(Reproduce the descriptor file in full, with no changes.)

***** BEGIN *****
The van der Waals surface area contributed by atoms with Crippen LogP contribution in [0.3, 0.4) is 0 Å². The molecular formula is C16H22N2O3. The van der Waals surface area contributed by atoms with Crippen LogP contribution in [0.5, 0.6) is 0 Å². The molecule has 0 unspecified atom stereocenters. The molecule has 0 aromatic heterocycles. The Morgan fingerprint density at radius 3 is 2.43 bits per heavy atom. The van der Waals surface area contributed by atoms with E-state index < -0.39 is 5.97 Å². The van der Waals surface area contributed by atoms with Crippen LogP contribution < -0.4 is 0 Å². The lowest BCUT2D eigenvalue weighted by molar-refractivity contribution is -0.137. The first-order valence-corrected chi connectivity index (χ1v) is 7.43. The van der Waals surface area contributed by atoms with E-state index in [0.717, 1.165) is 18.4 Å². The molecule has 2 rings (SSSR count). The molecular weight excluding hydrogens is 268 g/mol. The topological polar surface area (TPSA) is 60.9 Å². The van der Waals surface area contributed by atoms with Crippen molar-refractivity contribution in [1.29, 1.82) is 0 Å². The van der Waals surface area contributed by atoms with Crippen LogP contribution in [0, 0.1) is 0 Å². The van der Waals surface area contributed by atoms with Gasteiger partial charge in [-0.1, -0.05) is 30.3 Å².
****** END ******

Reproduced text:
The van der Waals surface area contributed by atoms with Crippen LogP contribution in [0.3, 0.4) is 0 Å². The molecular formula is C16H22N2O3. The van der Waals surface area contributed by atoms with Crippen LogP contribution in [0.5, 0.6) is 0 Å². The molecule has 0 unspecified atom stereocenters. The molecule has 0 aromatic heterocycles. The Morgan fingerprint density at radius 3 is 2.43 bits per heavy atom. The van der Waals surface area contributed by atoms with E-state index < -0.39 is 5.97 Å². The van der Waals surface area contributed by atoms with Crippen LogP contribution < -0.4 is 0 Å². The lowest BCUT2D eigenvalue weighted by molar-refractivity contribution is -0.137. The first-order valence-corrected chi connectivity index (χ1v) is 7.43. The van der Waals surface area contributed by atoms with E-state index in [0.717, 1.165) is 18.4 Å². The molecule has 2 rings (SSSR count). The molecular weight excluding hydrogens is 268 g/mol. The topological polar surface area (TPSA) is 60.9 Å². The van der Waals surface area contributed by atoms with Crippen molar-refractivity contribution in [1.29, 1.82) is 0 Å². The van der Waals surface area contributed by atoms with Crippen LogP contribution in [0, 0.1) is 0 Å². The van der Waals surface area contributed by atoms with Gasteiger partial charge in [-0.1, -0.05) is 30.3 Å².